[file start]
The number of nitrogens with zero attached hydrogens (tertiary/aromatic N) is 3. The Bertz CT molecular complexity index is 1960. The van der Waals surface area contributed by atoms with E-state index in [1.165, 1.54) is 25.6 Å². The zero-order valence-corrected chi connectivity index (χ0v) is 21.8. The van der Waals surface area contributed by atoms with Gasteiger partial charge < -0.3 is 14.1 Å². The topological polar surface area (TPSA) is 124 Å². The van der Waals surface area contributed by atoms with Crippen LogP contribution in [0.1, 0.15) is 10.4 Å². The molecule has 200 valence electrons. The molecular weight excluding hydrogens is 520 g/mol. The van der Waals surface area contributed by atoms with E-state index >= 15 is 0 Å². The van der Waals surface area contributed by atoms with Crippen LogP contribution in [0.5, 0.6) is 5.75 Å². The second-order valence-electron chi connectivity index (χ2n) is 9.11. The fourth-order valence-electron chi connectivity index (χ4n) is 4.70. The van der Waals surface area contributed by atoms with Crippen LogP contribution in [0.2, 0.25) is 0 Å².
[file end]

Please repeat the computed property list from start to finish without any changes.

The number of nitrogens with zero attached hydrogens (tertiary/aromatic N) is 3. The Bertz CT molecular complexity index is 1960. The van der Waals surface area contributed by atoms with E-state index in [1.165, 1.54) is 25.6 Å². The zero-order valence-corrected chi connectivity index (χ0v) is 21.8. The van der Waals surface area contributed by atoms with Gasteiger partial charge < -0.3 is 14.1 Å². The topological polar surface area (TPSA) is 124 Å². The van der Waals surface area contributed by atoms with Crippen LogP contribution in [0.1, 0.15) is 10.4 Å². The molecule has 200 valence electrons. The molecular weight excluding hydrogens is 520 g/mol. The van der Waals surface area contributed by atoms with E-state index >= 15 is 0 Å². The van der Waals surface area contributed by atoms with Crippen LogP contribution in [0.5, 0.6) is 5.75 Å². The second-order valence-electron chi connectivity index (χ2n) is 9.11. The fourth-order valence-electron chi connectivity index (χ4n) is 4.70. The van der Waals surface area contributed by atoms with Crippen LogP contribution in [0.2, 0.25) is 0 Å².